So without further ado and with thanks to Jessica here are my top ten current favourite brooches.

I found this at a vintage fair amongst a huge selection and pounced on it straight away. It is an early plastic and I really like the geometric style. But the thing that attracted me most was the colour combination because it made me wonder if it could be a piece of suffragette jewellery. This is jewellery in the colours of either of the two main UK suffrage organisations which women wore to show their support for the suffrage cause. In 1908 the Women's Social and Political Union (founded in 1903 by Emmeline Pankhurst) decided on purple, white and green as their colours. Purple symbolised dignity, white symbolised purity and green symbolised hope. I guess I will never know but I like the fact that at the very least the brooch symbolises the suffrage movement to me.

I could probably do a top ten animal brooch post (in fact, I might), but this little chap is one of my favourites. I think I got him from a vintage fair. He is a marcasite Scottie dog and is just so cheerful. You can almost see him wagging his tail. Scottie dogs were a popular motif in the 1930s and again in the 1950s and brooches of them were produced in metal, Bakelite, wood, marcasite and felt amongst others.

This is the first of several brooches to feature pearls in my top ten. I love pearls as much as I love brooches so it is very exciting for me when I find the two combined. I like the fact that this looks like pearls and diamonds ( a winning combination ) but sadly it is made of neither. The pearls are just coated in a pearlescent paint and I imagine the diamonds are glass. However, I don't mind at all as it is still very glamorous and it was only £3 in a charity shop.

I have several wreath shaped brooches and it was the gorgeous violets in this that attracted me at a vintage fair. They are hand painted on metal and have gemstones (probably paste) in their centres. the colours are very delicate and are just enormously attractive. It feels quite a ladylike piece.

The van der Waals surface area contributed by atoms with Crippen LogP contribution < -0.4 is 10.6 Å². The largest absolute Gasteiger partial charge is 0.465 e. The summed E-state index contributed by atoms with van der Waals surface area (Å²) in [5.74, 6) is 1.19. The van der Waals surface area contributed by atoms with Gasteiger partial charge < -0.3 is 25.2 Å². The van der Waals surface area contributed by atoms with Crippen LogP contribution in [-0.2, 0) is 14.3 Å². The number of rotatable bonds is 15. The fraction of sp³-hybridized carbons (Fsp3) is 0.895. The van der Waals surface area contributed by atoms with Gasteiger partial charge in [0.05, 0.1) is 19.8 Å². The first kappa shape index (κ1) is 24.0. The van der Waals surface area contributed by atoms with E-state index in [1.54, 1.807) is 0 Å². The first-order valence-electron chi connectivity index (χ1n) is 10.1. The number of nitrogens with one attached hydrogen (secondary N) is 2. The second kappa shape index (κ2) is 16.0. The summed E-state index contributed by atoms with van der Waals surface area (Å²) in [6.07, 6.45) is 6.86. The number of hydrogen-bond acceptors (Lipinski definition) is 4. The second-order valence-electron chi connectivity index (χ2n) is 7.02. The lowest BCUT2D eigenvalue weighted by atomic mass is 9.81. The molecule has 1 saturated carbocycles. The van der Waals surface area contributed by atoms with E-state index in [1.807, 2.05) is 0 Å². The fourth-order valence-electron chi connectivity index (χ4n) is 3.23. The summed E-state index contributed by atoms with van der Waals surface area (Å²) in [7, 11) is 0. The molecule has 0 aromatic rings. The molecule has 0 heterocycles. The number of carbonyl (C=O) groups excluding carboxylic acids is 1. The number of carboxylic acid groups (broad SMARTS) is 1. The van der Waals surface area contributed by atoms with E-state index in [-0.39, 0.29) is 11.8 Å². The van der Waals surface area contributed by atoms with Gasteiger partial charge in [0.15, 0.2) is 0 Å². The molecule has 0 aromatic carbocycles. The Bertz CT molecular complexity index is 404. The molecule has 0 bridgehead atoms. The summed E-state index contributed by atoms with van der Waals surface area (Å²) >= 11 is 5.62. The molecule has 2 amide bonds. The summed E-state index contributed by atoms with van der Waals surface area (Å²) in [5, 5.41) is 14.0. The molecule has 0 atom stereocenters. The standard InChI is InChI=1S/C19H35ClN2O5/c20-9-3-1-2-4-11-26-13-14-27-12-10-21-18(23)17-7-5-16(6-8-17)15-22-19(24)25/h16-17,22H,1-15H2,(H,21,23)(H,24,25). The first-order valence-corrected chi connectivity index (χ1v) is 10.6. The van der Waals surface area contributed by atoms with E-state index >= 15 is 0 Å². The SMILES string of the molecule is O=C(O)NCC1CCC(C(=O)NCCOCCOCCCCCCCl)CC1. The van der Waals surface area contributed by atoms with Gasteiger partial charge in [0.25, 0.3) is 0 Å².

This is from an antiques/junk shop and it was the lovely colours that attracted me. It is very bright and shiny and looks particularly good cheering up a plain knit in grey or black. It reminds me a little of a plume of feathers or of a sort of Fleur de Ly's. I think it is a 1950s piece but I wear it on vintage and modern clothes.

Another pearl! This brooch is very special because I bought it to wear on my wedding day. My parents very kindly bought me a pearl necklace to wear on the day and my lovely husband bought me some pearl earrings so I wanted a brooch to make up a set. It was also my something old. My dress had a collar that was a cross between a short funnel collar and a boat neck and I pinned the brooch on there. It is a piece of Christian Dior costume jewellery and I found it in a vintage clothes shop.

Whilst these are dress clips rather than a brooch I am including them here because I use them in the same way and because it is my top ten so I can! My parents bought me these one Christmas and they were in a pretty little box nestled on a blue satin cushion which my mum had made alongside another couple of brooches. It was a fabulous present. I have been wearing them a lot recently to dress up a plain 1940s style dress. The last outing they had was to my cousin's wedding.

This marcasite lily with a pearl centre is from a vintage fair and I wear it often. It is delicate and glamorous but also quite simple. The petals are all shaped which gives it depth and makes it stand out. It is just lovely.

This brooch is very special but is also a bit of a departure for me as I very rarely wear gold jewellery as it often does not suit me. This was my mum's 21st birthday present from her parents and she gave it to me to wear a couple of years ago as she wasn't wearing it very often anymore and it was a shame for it to be sat in a box. I love the roses and the use of the different textures of metal, it looks great on a plain knit.

I could also do a top ten china flower brooch post as I am really enjoying this style of brooch at the moment. This is from a charity shop and is in good condition. It is quite hard to find ones that are complete as they are so delicate and the edges of the petals and leaves (as you can see here) can easily be broken off. It is possible to find undamaged ones and I don't mind a bit of wear and tear as it probably means it has been worn and loved and I like that. China flower brooches are just so pretty and do look in a cluster like a massive bunch of flowers.

So these are my current favourites. Do you have a current favourite brooch?